I went to an emergency meeting for foreign correspondents with the military and embassy to discuss the kidnappings. We were somberly told our fate would largely depend on where we were in the kidnapping chain once it was determined we were missing. Here is how it goes: criminal gangs grab you and sell you up to Baathists in Fallujah, who will in turn sell you to Al Qaeda. In turn, cash and weapons flow the other way from Al Qaeda to the Baathisst to the criminals. My friend Georges, the French journalist snatched on the road to Najaf, has been missing for a month with no word on release or whether he is still alive.

    America’s last hope for a quick exit? The Iraqi police and National Guard units we are spending billions of dollars to train. The cops are being murdered by the dozens every day-over 700 to date—and the insurgents are infiltrating their ranks. The problem is so serious that the U.S. military has allocated $6 million dollars to buy out 30,000 cops they just trained to get rid of them quietly.

    As for reconstruction: firstly it’s so unsafe for foreigners to operate that almost all projects have come to a halt. After two years, of the $18 billion Congress appropriated for Iraq reconstruction only about $1 billion or so has been spent and a chuck has now been reallocated for improving security, a sign of just how bad things are going here.

    Oil dreams? Insurgents disrupt oil flow routinely as a result of sabotage and oil prices have hit record high of $49 a barrel. Who did this war exactly benefit? Was it worth it? Are we safer because Saddam is holed up and Al Qaeda is running around in Iraq?

    Iraqis say that thanks to America they got freedom in exchange for insecurity. Guess what? They say they’d take security over freedom any day, even if it means having a dictator ruler.

    I heard an educated Iraqi say today that if Saddam Hussein were allowed to run for elections he would get the majority of the vote. This is truly sad.

    Then I went to see an Iraqi scholar this week to talk to him about elections here. He has been trying to educate the public on the importance of voting. He said, “President Bush wanted to turn Iraq into a democracy that would be an example for the Middle East. Forget about democracy, forget about being a model for the region, we have to salvage Iraq before all is lost.”

    One could argue that Iraq is already lost beyond salvation. For those of us on the ground it’s hard to imagine what if any thing could salvage it from its violent downward spiral. The genie of terrorism, chaos and mayhem has been unleashed onto this country as a result of American mistakes and it can’t be put back into a bottle.

    The Iraqi government is talking about having elections in three months while half of the country remains a ‘no go zone’-out of the hands of the government and the Americans and out of reach of journalists. In the other half, the disenchanted population is too terrified to show up at polling stations. The Sunnis have already said they’d boycott elections, leaving the stage open for polarized government of Kurds and Shiites that will not be deemed as legitimate and will most certainly lead to civil war.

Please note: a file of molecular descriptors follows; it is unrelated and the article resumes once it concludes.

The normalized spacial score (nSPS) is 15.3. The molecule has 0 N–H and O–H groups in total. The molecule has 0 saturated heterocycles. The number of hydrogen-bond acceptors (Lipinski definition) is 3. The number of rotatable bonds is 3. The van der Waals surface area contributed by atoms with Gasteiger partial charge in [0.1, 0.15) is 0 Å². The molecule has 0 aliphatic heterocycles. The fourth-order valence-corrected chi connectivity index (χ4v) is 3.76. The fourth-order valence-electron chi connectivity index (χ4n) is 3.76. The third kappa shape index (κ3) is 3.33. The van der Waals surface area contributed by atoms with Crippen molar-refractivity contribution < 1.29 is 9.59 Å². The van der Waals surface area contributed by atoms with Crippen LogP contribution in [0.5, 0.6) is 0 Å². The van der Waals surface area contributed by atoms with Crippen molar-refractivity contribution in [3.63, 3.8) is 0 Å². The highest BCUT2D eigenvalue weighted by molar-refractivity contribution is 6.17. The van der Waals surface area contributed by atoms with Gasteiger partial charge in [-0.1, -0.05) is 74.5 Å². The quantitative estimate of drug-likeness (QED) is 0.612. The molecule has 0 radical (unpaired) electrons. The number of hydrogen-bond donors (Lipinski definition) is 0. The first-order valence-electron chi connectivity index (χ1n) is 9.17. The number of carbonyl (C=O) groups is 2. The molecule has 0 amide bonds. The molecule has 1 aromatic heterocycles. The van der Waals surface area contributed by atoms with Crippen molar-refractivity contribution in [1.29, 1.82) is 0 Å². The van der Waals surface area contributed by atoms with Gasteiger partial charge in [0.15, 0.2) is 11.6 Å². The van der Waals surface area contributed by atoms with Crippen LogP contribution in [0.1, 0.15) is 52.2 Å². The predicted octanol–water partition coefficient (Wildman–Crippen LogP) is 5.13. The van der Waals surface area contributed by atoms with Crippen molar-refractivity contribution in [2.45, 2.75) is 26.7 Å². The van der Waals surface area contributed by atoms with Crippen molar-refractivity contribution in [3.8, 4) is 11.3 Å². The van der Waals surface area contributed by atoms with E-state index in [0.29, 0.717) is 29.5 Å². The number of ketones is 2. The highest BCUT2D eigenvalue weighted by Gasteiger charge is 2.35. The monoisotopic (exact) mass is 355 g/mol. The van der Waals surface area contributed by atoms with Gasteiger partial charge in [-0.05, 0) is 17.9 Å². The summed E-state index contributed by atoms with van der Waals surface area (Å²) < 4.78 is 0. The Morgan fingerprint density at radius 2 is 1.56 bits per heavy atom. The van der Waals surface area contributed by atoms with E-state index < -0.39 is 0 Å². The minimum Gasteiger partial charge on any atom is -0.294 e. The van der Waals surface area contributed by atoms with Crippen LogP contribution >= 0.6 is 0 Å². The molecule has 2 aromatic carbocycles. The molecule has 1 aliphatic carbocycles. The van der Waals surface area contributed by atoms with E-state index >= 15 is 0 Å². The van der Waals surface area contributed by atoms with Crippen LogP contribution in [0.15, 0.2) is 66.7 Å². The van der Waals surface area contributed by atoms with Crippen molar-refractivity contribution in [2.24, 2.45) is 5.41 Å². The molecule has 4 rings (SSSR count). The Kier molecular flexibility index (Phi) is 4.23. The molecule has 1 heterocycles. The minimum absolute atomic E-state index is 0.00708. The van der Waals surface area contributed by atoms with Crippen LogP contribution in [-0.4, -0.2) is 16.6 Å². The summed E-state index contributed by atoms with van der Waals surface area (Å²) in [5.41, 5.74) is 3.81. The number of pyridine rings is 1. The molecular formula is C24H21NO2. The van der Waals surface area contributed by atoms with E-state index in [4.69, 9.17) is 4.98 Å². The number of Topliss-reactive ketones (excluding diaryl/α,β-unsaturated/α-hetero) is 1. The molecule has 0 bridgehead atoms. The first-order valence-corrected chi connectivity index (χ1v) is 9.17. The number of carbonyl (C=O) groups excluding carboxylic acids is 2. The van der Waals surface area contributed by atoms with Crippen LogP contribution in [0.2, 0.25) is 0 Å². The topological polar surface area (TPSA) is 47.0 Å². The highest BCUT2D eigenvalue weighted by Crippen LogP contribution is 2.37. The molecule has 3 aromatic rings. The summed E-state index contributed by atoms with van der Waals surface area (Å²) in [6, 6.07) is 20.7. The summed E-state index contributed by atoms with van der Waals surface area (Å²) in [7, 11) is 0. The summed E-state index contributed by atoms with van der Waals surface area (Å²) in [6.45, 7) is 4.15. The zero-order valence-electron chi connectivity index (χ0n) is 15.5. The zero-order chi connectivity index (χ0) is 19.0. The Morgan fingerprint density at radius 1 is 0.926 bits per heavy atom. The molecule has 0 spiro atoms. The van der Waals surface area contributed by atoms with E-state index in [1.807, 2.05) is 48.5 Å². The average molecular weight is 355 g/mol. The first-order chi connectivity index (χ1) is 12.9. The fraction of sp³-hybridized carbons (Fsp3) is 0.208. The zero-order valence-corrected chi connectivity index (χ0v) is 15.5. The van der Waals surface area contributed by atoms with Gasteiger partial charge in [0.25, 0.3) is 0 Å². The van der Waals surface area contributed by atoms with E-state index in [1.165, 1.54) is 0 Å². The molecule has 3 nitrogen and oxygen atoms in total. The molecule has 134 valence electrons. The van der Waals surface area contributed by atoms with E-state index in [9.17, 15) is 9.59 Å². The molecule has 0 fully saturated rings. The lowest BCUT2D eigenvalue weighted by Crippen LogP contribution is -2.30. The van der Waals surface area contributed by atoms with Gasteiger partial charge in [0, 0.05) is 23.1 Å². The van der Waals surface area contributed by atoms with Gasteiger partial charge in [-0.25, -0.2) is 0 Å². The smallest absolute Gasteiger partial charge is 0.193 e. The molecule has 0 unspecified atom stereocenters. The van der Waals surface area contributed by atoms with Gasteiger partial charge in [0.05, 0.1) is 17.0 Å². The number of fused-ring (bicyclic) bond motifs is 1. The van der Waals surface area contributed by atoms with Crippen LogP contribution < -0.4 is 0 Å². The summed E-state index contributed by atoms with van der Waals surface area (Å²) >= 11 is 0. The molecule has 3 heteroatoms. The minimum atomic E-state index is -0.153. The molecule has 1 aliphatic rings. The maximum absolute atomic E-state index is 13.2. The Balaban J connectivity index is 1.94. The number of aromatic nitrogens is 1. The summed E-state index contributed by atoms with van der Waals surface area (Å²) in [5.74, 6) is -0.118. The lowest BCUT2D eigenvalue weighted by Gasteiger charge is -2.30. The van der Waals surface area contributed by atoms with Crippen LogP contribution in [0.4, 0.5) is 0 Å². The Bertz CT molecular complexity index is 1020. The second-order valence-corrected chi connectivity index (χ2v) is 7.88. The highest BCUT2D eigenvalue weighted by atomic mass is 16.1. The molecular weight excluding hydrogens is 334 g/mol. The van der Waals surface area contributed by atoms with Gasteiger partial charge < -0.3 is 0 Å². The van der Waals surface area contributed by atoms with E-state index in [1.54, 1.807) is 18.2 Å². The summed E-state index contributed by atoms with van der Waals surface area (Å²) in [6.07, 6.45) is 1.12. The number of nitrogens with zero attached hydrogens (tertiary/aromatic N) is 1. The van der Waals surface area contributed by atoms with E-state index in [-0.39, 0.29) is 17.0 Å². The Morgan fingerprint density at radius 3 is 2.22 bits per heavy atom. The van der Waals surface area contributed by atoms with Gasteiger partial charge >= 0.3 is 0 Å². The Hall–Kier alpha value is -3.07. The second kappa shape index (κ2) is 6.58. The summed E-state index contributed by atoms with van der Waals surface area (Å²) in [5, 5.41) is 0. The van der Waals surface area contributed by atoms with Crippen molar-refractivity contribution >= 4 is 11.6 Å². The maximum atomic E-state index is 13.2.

I asked a 28-year-old engineer if he and his family would participate in the Iraqi elections since it was the first time Iraqis could to some degree elect a leadership. His response summed it all: “Go and vote and risk being blown into pieces or followed by the insurgents and murdered for cooperating with the Americans? For what? To practice democracy? Are you joking?”

    -Farnaz

Fassihi dropped Romenesko an email to confirm that the letter is actually hers:

Hi, Yes, I am the author. The e-mail is authentic, my reaction is that I’m stunned at how this has rapidly become a global chain mail. I wrote it as a private e-mail to my friends as I often do about once a month, writing them about my impressions of Iraq, my personal opinions and my life here. and then it got forwarded around as you can see in a very unexpected way.

Additionally WSJ managing editor Paul Steiger stepped up to defend Fassihi against critics who might try to claim her reporting is biased as a result of this letter. This is definitely something to keep in mind when you go to vote this November.

11 thoughts on ““One could argue that Iraq is already lost beyond salvation.”

  1. Things are getting worse everywhere in Iraq. Recently a British commander described the Southern Zone as being something like Blackhawk Down. In the last day or two I heard an interview with a journalist who had been kidnapped by insurgents while on the way to conduct follow-up interviews with members the Turkomen community in Northern Iraq. The journalist indicated that the Iraqi policy were openly collaborating with the insurgents. (Were relying on my memory here. I couldn’t find a link for either of these statements.)

    Here is a quote from Molly Ivin’s latest column.

    Now Bush says he would give the “mission accomplished” speech again. “Absolutely,” he said.

    The only prominent person in the administration who seems to recognize reality is Colin Powell, who says that the war is going badly and that it has increased anti-Americanism in the Muslim world.